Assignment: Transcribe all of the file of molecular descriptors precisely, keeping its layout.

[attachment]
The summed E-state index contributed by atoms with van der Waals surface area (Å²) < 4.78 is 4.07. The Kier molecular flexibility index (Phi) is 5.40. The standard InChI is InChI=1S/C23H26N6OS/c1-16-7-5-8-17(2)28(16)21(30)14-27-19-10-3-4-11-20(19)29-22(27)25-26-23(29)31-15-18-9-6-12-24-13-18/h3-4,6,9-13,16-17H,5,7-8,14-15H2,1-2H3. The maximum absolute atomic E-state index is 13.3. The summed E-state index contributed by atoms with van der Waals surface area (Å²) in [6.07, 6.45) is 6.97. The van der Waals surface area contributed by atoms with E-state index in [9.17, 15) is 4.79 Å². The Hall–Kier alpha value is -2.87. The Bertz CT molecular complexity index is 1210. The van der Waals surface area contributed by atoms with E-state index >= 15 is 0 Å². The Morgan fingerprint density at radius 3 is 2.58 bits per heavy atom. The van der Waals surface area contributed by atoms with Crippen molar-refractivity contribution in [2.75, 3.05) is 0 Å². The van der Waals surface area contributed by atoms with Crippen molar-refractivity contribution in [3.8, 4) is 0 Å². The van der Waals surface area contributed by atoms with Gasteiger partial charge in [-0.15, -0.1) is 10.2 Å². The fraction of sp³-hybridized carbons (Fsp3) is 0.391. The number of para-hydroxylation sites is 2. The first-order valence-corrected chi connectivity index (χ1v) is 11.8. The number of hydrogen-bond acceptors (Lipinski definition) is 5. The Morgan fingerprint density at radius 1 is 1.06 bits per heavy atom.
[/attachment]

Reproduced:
The summed E-state index contributed by atoms with van der Waals surface area (Å²) < 4.78 is 4.07. The Kier molecular flexibility index (Phi) is 5.40. The standard InChI is InChI=1S/C23H26N6OS/c1-16-7-5-8-17(2)28(16)21(30)14-27-19-10-3-4-11-20(19)29-22(27)25-26-23(29)31-15-18-9-6-12-24-13-18/h3-4,6,9-13,16-17H,5,7-8,14-15H2,1-2H3. The maximum absolute atomic E-state index is 13.3. The summed E-state index contributed by atoms with van der Waals surface area (Å²) in [6.07, 6.45) is 6.97. The van der Waals surface area contributed by atoms with E-state index in [9.17, 15) is 4.79 Å². The Hall–Kier alpha value is -2.87. The Bertz CT molecular complexity index is 1210. The van der Waals surface area contributed by atoms with E-state index >= 15 is 0 Å². The Morgan fingerprint density at radius 3 is 2.58 bits per heavy atom. The van der Waals surface area contributed by atoms with Crippen molar-refractivity contribution in [2.75, 3.05) is 0 Å². The van der Waals surface area contributed by atoms with Crippen molar-refractivity contribution in [3.8, 4) is 0 Å². The van der Waals surface area contributed by atoms with Gasteiger partial charge in [-0.15, -0.1) is 10.2 Å². The fraction of sp³-hybridized carbons (Fsp3) is 0.391. The number of para-hydroxylation sites is 2. The first-order valence-corrected chi connectivity index (χ1v) is 11.8. The number of hydrogen-bond acceptors (Lipinski definition) is 5. The Morgan fingerprint density at radius 1 is 1.06 bits per heavy atom.